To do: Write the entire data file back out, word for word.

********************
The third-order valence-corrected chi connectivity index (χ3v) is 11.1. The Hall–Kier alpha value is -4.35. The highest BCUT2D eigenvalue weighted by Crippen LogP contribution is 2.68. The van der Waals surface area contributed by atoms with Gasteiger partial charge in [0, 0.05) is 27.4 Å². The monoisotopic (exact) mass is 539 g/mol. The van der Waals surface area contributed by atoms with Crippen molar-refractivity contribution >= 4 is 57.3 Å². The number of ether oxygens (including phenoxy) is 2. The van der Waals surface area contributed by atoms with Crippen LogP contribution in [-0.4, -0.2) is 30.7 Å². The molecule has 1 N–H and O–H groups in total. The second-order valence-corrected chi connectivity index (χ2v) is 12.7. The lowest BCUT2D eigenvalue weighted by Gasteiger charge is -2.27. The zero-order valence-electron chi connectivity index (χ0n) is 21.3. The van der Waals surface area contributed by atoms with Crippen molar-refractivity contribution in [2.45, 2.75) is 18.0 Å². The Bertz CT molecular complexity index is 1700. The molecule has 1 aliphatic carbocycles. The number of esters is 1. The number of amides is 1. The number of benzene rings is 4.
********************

The third-order valence-corrected chi connectivity index (χ3v) is 11.1. The Hall–Kier alpha value is -4.35. The highest BCUT2D eigenvalue weighted by Crippen LogP contribution is 2.68. The van der Waals surface area contributed by atoms with Gasteiger partial charge in [0, 0.05) is 27.4 Å². The monoisotopic (exact) mass is 539 g/mol. The van der Waals surface area contributed by atoms with Crippen molar-refractivity contribution >= 4 is 57.3 Å². The number of ether oxygens (including phenoxy) is 2. The van der Waals surface area contributed by atoms with Crippen LogP contribution in [-0.4, -0.2) is 30.7 Å². The molecule has 1 N–H and O–H groups in total. The second-order valence-corrected chi connectivity index (χ2v) is 12.7. The lowest BCUT2D eigenvalue weighted by Gasteiger charge is -2.27. The zero-order valence-electron chi connectivity index (χ0n) is 21.3. The van der Waals surface area contributed by atoms with Crippen molar-refractivity contribution in [2.45, 2.75) is 18.0 Å². The Bertz CT molecular complexity index is 1700. The molecule has 1 aliphatic carbocycles. The number of esters is 1. The number of amides is 1. The number of benzene rings is 4.